After questioning Othniel Miller, FBI agents placed "scent pads"--material that can absorb and retain odors--in Miller's old basement workshop. A cadaver dog, upon sniffing the pad, indicated the scent of human remains. (This technique should not be confused with  forensic science.)

     Under the supervision of the FBI and New York City Police, workers dug up the workshop's concrete floor, and screened the dirt beneath it for signs of Etan's remains. At one point, investigators thought they had discovered a suspicious stain on a chunk of cinder block, but further analysis determined it was not blood. After four days of excavating, the authorities shut down the operation, and began cleaning up the mess. The Etan Patz case remained a mystery.

     In 1979, five days after Ethan Patz left home for the bus stop and never came back, a psychic named Carrie Leight told Etan's father that the first-grader was being cared for in a "blue hospital" that employed a nurse named Mrs. Keanne. Another psychic, under hypnosis, said the boy was "living safely" with a dark-haired woman with a Spanish or Cuban accent who lived on the second floor of a tenement building bearing the number 29. New York City detectives ran down these leads that led them nowhere. They wasted their time. Since 1979, there is no telling how many psychic detectives have weighed in on this case, and how much time has been wasted paying attention to them.

     On May 6, 2012, Pedro Hernandez, a 51-year-old from Maple Shade, New Jersey, confessed to choking Etan Patz to death and leaving his body in a bag in a Manhattan trash can. Hernandez, an employee of a convenience store in the victim's neighborhood, moved to New Jersey shortly after Etan's disappearance and murder.

     In February 2017, a jury in Manhattan found Pedro Hernandez guilty of murder and kidnapping. The judge sentenced him to 25 years to life in prison.

Psychic Nancy L. Fox and the Christine Ann Jarrett Murder Case

     On the night of January 3, 1991, Christine Ann Jarrett, the mother of two young boys, disappeared from her home in Elkridge, Maryland. Shortly thereafter, a local psychic named Nancy Fox, who performed "readings, healings, and spiritual coaching," was taken to the Jarrett house where she "immediately had a feeling." (I'm wondering if she can tell that I'm having one right now about her.) Psychic Fox informed those present that the missing woman was dead. (Unlike psychics, medical examiners need bodies before they can make such determinations.)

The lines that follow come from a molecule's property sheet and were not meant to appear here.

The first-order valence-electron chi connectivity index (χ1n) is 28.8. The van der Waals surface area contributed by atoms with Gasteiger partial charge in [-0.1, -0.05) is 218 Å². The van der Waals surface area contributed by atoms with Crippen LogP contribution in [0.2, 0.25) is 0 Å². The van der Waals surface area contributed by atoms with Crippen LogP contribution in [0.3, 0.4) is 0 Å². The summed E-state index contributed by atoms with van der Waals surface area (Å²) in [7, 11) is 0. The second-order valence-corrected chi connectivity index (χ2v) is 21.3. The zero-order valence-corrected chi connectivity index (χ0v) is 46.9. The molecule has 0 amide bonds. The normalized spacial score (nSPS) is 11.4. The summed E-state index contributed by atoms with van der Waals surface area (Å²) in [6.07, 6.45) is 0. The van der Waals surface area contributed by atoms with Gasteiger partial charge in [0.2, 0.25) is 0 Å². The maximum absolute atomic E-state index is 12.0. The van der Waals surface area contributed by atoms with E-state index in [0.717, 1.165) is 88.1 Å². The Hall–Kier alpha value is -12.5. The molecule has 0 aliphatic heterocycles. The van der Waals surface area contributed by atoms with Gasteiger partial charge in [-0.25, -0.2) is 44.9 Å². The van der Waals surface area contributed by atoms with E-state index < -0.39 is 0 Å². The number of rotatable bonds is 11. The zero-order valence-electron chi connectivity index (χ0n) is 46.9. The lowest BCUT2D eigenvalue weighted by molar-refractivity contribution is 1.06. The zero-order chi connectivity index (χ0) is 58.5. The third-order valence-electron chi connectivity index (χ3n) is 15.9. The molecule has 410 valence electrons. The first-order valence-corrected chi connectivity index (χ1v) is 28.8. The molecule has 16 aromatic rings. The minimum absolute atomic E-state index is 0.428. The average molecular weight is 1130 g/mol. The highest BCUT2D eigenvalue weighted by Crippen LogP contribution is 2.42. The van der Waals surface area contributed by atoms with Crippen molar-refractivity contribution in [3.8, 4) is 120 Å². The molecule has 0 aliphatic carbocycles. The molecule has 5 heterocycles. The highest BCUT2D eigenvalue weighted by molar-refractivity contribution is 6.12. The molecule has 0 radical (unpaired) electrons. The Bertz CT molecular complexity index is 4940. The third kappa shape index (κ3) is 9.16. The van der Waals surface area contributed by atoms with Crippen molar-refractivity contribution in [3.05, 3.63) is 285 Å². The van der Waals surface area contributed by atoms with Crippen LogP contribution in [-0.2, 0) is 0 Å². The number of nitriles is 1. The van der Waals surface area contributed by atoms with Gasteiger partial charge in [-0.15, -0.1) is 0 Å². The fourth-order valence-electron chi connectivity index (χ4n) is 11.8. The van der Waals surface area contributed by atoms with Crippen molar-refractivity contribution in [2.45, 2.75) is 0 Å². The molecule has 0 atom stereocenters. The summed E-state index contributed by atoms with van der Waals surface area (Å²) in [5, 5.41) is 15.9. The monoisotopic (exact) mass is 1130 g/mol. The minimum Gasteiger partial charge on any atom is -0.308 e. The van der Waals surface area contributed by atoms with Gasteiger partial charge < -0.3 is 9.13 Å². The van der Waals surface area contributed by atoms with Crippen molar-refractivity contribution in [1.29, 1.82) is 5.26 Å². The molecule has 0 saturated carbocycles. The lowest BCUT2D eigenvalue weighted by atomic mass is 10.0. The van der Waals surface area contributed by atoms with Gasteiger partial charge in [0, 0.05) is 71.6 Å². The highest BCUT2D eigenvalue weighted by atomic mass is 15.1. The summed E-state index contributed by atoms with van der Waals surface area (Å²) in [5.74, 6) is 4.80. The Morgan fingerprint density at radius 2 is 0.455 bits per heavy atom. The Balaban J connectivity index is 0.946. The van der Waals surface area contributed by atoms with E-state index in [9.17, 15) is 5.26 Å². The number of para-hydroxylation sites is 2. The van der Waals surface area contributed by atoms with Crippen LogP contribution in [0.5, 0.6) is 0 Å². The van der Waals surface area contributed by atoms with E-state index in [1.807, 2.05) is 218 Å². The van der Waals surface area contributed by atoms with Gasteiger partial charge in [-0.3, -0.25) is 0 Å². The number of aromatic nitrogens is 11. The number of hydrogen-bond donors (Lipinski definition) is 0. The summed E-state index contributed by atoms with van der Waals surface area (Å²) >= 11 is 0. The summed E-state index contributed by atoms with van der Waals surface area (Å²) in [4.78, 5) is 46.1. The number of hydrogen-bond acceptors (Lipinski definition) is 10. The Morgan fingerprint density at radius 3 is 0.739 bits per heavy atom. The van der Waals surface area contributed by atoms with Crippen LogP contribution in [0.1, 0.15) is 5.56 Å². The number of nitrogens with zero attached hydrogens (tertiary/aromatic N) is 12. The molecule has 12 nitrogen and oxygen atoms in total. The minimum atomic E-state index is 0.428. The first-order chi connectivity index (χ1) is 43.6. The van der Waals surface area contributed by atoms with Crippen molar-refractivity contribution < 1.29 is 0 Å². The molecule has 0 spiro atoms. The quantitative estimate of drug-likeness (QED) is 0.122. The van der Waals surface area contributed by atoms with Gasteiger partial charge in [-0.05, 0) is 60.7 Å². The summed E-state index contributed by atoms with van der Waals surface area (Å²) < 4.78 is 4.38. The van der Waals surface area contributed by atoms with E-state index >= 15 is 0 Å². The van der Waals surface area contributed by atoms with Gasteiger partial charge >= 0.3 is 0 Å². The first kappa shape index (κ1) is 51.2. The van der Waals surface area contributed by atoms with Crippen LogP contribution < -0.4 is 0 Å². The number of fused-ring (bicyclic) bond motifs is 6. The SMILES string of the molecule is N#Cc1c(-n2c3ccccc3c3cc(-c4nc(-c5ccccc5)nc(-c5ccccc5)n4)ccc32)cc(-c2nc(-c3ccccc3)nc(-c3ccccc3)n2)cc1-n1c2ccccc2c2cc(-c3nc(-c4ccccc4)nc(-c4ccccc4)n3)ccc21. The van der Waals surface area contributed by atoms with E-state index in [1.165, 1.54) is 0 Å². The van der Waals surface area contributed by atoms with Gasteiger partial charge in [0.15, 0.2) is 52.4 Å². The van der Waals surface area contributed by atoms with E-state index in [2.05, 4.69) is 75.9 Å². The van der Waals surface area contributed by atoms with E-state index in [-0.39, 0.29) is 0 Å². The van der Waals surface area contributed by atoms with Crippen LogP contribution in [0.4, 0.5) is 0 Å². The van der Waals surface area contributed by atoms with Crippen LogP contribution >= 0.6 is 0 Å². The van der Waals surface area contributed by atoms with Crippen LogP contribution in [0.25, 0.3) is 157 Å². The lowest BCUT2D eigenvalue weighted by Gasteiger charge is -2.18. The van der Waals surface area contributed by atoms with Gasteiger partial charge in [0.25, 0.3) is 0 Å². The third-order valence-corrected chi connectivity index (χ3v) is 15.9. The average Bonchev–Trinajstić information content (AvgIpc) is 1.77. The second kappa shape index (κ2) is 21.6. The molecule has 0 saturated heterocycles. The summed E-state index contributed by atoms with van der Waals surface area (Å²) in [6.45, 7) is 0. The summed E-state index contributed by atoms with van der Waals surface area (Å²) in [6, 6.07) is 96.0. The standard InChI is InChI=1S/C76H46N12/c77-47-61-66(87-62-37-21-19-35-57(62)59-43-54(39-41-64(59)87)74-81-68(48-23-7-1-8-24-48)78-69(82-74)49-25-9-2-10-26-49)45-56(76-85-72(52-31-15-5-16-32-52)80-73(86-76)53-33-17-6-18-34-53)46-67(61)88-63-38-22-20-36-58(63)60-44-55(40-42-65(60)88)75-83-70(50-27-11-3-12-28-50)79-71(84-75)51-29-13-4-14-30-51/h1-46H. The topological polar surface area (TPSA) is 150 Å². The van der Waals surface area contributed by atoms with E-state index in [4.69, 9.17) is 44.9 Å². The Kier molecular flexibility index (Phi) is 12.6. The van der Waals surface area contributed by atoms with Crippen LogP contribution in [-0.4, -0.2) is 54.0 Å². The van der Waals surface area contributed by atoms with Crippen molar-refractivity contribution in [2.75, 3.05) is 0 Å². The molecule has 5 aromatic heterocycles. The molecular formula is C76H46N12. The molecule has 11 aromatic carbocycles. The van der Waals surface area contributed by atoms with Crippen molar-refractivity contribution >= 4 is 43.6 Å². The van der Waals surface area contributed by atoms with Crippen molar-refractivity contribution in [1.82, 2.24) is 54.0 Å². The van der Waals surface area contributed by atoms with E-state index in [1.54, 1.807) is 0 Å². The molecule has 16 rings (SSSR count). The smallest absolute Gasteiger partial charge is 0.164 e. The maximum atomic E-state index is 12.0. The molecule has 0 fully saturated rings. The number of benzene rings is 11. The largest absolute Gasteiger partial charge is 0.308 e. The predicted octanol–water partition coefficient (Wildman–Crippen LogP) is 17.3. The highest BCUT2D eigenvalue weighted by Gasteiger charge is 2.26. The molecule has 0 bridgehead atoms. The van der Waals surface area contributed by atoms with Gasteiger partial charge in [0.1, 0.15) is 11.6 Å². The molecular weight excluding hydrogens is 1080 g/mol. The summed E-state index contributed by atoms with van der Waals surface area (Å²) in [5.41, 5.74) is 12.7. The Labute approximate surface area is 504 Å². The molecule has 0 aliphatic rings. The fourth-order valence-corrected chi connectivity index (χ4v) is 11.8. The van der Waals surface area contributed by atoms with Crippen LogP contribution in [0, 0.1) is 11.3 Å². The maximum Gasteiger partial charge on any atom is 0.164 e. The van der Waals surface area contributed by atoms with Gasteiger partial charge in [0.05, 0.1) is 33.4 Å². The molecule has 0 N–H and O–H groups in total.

This psychic from Linthicum, Maryland said she had an image of Christine Jarrett getting into a blue (this must be their favorite color) car with some man, and that the dead woman would be found within 50 miles of her home. The police, according to Fox, would find clues to her disappearance in southern Pennsylvania.

     Even if this rubbish were true, the information is so general it's useless. A blue car? Some man? Southern Pennsylvania? The body somewhere within a 50 mile radius of the house? Wow.

     On April 21, 2012, 21 years later, Christine Jarrett's remains were found a few yards from her house, buried under the floorboards of a backyard shed. Her remarried husband, 57-year-old Robert Jarrett, was charged with her murder.

     When psychic Nancy Fox had her "feeling," she was sitting a few yards from Christine Jarrett's dead body. There was no man in a blue car, or clues in southern Pennsylvania. The victim was dead, and her body was found within 50 miles of her house. In the psychic detective business, this qualified as a successful "reading."

2 comments:

  1. paranormal nonsense? How arrogant! Never underestimate the psychic intelligence. You just have not found the one that could solve this. I wish ----- I am careful to wish but it would be a good paranormal experience to find out where the boy is ---- Some divine intervention can come into place --- one never knows. If you are meant to be the messenger the truth will come out. Don't be too quick to brush off people that have these abilities.

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  2. i did disagree with you i think there are alot of phony psychics or people who dont know what they are doing with their ability but i believe the ethan patz case is solvable with good investagation work i think people are assuming too much and not taking it from the start the basics that is the problem they are missing alot of clues laying in front of them